If you’ve ever traveled to Paris, you’re well aware that it’s so much more than the “City of Light.” It’s more than a boat ride on the river Seine, or crêpes beneath the Eiffel Tower, or a stroll along the cobbled streets of Montmartre. Paris is a way of life. It’s the joy of selecting the perfect cheese, discovering treasures at an antique market, swooning over French cinema, or sipping a beautiful Burgundy wine. And while we may not be able to beam ourselves from Nashville to the Champs Elysées (if only!), there are a surprising number of ways to channel your inner Francophile right here in Music City. One need only adopt the Parisian mentality.
How to Spend a Day in Paris, Without Leaving Nashville
Breakfast (To embrace your day the true Parisian way, don’t start too early!)
There’s no question that Nashville’s love of Paris is alive and well — particularly when it comes to food. And, the trick to an authentic French dining experience is in the approach: a savored, seated meal is everything. So, don’t grab a coffee and croissant and head to your car. No! Sit down. We’re in Paris, remember?
For a tasty, laissez-faire-inspired morning, start by heading to French-owned and operated Little Gourmand. Owner Guenievre Milliner advises that it’s not a true French-style morning without the proper breakfast. “Try a good espresso, croissants with salted butter (the real thing, with sea salt crystals!), and a nice jam,” she says. If you want to brush up on your French skills, grab a table and browse the headlines from French newspaper Le Monde as you eat, or check out france-amerique.com, a monthly bilingual magazine that features articles in both French and English.
While Little Gourmand boasts two locations (one in Green Hills and one in Melrose), we recommend starting your day at Little Gourmand’s Green Hills location, as this location is stocked with French groceries to peruse before or after your breakfast. The selection of teas, chocolates, caviar, and more — in addition to their prepared foods — is tremendous.
You can certainly purchase some pastries to go, but note that snacks are really more of an American thing than a French thing. Guenievre suggests leaving out the snacks and the “grab-it-on-the-go” options and instead plan for “three real seated meals where you make time to enjoy the food and the company.” The French understand that if you eat three full meals a day, you won’t experience snack cravings in between.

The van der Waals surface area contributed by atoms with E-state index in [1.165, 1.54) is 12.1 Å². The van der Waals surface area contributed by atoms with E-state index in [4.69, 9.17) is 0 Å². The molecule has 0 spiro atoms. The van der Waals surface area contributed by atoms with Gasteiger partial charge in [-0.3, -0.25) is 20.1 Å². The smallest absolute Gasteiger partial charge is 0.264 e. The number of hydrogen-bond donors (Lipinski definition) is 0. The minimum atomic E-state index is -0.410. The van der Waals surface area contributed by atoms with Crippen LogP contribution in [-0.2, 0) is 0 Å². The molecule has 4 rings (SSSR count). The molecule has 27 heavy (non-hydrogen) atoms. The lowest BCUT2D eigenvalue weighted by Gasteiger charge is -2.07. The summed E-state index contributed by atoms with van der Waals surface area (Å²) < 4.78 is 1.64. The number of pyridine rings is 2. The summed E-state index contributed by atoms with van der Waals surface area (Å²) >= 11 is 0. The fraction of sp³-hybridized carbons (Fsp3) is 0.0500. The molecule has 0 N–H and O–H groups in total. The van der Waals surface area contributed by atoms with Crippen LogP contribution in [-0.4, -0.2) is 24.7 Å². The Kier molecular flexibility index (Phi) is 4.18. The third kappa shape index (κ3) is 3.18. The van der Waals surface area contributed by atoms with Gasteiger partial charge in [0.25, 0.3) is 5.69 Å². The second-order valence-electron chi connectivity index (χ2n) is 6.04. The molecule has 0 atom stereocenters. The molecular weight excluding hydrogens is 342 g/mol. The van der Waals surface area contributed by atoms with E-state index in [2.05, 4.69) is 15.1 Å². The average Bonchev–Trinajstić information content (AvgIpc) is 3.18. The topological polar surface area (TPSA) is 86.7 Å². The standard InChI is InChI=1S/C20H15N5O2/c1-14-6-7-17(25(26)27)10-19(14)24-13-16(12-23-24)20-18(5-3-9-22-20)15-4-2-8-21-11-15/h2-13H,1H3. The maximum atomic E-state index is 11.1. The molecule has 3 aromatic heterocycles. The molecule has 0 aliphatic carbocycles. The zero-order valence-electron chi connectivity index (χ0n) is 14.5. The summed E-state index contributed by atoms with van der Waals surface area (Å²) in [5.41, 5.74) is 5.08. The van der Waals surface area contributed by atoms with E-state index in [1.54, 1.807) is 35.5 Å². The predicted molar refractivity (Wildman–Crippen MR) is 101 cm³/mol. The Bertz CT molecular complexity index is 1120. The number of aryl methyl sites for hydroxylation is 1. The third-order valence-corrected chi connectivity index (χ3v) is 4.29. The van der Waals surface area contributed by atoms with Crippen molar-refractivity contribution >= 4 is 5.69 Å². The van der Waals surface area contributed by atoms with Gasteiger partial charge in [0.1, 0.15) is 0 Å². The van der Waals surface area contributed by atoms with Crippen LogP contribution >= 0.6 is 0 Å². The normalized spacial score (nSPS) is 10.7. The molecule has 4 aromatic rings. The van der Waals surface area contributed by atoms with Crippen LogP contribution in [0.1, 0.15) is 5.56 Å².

Plan to take your time when it comes to lunch, and consider making your way to Cocorico!, another local French-owned business that pops up at farmers’ markets throughout the city. Jambon Beurre is a classic lunch sandwich everybody eats in France. You can find owner Elodie Habert and her Cocorico! booth — stocked with Parisian sandwiches, baguettes, and other goodies — at Richland Park Farmers’ Market on Saturdays, East Nashville Farmers’ Market and 12 South Farmers’ Market on Tuesdays, and Hip Donelson Farmers’ Market on Fridays.
For lunch, you can also grab a baguette sandwich from the Melrose location of Little Gourmand to change up the scenery from breakfast.
Once you’ve dined to your heart’s content, there are plenty of other local ways to help you continue your Paris-inspired day. Browse the farmers’ market for fresh flowers and artisan goods, head to the Belcourt Theatre to catch a French film, feed the ducks your baguette crumbs at Centennial Park, or check out the workshop and meet-up offerings from the Alliance Française Nashville. Alliance Française also offers a resource library with French novels, films, and magazines available for checkout. (If your love for French cinema extends beyond the occasional Amélie rental, you should look into the AFN Ciné Club!)
If you’re craving some artistic influence, consider hitting up the Frist Art Museum. “There’s nothing specifically French there, but going to a museum is a classic French thing to do,” says Parisian Melvil Arnt, owner of Once Upon a Time in France and The Authentique (more on those fabulous spots later!). Plus, a quick check of the Frist schedule might reveal some apropos programming since the museum draws international exhibits. Past artist exhibits have even included some greats such as Van Gogh, Monet, Degas, and Picasso.